SAN JUAN, Puerto Rico (CBSNewYork/CNN) — Puerto Rican astrologer Walter Mercado Salinas died Saturday night at Auxilio Mutuo Hospital in San Juan, Puerto Rico, according to hospital spokeswoman Sofia Luquis. He was 88.

Mercado was an icon of Spanish language television and widely known throughout New York’s Latin community — which is home to the largest Puerto Rican population in the United States.

He became famous for delivering daily horoscopes and his message of “lots and lots of love” for decades.

“According to his niece, Ivonne Bennet, the actor also died in peace and surrounded by the love of his family,” family spokesman Omar Matos said in a statement. Mercado reportedly died due to renal failure.

Mercado was born at sea on a ship traveling from Spain to Puerto Rico on March 9, 1932, according to a biography published by Puerto Rico’s Foundation for Popular Culture. He was raised in Ponce, Puerto Rico, and began his career as an actor and dancer, appearing in various telenovelas in Puerto Rico.

Mercado’s career as an astrologer began in 1969, when a guest did not show up for an appearance on a Telemundo program, according to CNN affiliate WIPR.

The show’s producer asked Mercado to fill in for the guest by reading the horoscope. According to the foundation, the station was flooded with calls asking for Mercado to return and he launched a new career in astrology.

In 1970, Mercado began presenting a regular astrological segment on Telemundo Puerto Rico. From then on, he focused solely on astrology. He was broadcast in the 1980s on several television networks across Latin America and the United States.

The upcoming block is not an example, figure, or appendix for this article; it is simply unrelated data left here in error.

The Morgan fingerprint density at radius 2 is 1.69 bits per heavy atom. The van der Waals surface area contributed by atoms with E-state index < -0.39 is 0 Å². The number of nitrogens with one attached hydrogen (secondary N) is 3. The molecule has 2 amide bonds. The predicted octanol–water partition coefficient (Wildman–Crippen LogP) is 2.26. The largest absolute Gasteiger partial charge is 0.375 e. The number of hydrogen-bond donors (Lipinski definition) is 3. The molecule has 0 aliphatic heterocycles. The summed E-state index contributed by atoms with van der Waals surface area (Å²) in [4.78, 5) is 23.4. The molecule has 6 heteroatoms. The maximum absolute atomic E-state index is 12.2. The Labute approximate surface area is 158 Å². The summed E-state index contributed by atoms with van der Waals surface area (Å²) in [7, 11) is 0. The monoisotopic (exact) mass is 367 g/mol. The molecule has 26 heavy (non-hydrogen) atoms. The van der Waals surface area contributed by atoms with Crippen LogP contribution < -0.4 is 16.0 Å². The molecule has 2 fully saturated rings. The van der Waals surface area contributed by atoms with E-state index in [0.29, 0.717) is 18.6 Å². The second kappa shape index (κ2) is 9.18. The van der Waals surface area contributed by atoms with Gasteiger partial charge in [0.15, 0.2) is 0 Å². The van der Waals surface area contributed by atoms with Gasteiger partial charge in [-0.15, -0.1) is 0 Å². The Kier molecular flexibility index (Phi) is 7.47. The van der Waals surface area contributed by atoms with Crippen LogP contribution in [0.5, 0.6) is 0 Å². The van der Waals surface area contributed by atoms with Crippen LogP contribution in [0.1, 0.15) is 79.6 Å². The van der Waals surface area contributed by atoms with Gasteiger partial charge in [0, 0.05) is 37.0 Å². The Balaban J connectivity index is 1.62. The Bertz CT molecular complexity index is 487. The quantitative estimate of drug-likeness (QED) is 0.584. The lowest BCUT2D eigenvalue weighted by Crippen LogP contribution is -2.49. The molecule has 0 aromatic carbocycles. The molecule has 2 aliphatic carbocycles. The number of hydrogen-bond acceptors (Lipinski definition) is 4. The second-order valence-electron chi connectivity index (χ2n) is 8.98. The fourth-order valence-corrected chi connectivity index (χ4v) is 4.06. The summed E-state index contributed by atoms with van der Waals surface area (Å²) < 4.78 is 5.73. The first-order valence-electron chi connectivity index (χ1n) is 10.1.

An exhibition dedicated to Mercado was shown at the HistoryMiami museum earlier this year. According to the exhibit, his readings reached 120 million Latino viewers a day for more than 30 years.

His readings were delivered with dramatic flair, often with trilled “r’s” for emphasis. Mercado dressed extravagantly, often in heavily decorated robes or capes.

The Associated Press reports Mercado never publicly stated his sexuality, but was still an icon in the gay community as someone who challenged the conservative television culture in Latin America.

“He endows the drag queen with papal authority,” Diana Taylor, a New York University Tisch School of Performing Arts professor, wrote in a 2003 critique.

He moved his program to Univision Miami in 1990, where he appeared on the network’s news show, “Primer Impacto.” He always ended his appearances with the phrase: “Above all, much, much, much love.”

He left Univision in 2010 and later wrote a horoscope column for El Nuevo Herald, the Spanish-language sister newspaper of The Miami Herald. In 2015, he launched a website where his fans could listen to their horoscope as well as ask him questions.

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